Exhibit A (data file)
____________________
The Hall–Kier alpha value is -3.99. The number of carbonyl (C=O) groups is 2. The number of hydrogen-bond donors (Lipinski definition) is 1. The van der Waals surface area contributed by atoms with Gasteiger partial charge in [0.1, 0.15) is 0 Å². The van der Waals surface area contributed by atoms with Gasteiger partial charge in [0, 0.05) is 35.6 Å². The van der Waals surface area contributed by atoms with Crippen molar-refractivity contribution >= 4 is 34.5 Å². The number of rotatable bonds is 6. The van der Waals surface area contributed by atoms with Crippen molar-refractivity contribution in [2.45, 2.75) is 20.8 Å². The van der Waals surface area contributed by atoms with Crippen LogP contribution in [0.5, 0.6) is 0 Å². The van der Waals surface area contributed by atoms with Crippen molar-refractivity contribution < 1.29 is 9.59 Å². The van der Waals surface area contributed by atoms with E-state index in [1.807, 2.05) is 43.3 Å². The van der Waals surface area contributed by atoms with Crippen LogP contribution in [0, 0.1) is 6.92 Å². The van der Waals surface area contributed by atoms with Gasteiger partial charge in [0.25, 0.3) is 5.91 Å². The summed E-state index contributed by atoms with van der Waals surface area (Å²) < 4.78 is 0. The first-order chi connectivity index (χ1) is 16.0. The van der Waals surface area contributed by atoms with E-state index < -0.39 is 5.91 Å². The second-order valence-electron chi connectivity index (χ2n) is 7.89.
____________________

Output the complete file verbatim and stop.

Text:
The Hall–Kier alpha value is -3.99. The number of carbonyl (C=O) groups is 2. The number of hydrogen-bond donors (Lipinski definition) is 1. The van der Waals surface area contributed by atoms with Gasteiger partial charge in [0.1, 0.15) is 0 Å². The van der Waals surface area contributed by atoms with Gasteiger partial charge in [0, 0.05) is 35.6 Å². The van der Waals surface area contributed by atoms with Crippen molar-refractivity contribution >= 4 is 34.5 Å². The number of rotatable bonds is 6. The van der Waals surface area contributed by atoms with Crippen molar-refractivity contribution in [2.45, 2.75) is 20.8 Å². The van der Waals surface area contributed by atoms with Crippen LogP contribution in [0.5, 0.6) is 0 Å². The van der Waals surface area contributed by atoms with Crippen molar-refractivity contribution < 1.29 is 9.59 Å². The van der Waals surface area contributed by atoms with E-state index in [1.807, 2.05) is 43.3 Å². The van der Waals surface area contributed by atoms with Crippen LogP contribution in [0, 0.1) is 6.92 Å². The van der Waals surface area contributed by atoms with Gasteiger partial charge in [0.25, 0.3) is 5.91 Å². The summed E-state index contributed by atoms with van der Waals surface area (Å²) < 4.78 is 0. The first-order chi connectivity index (χ1) is 16.0. The van der Waals surface area contributed by atoms with E-state index < -0.39 is 5.91 Å². The second-order valence-electron chi connectivity index (χ2n) is 7.89.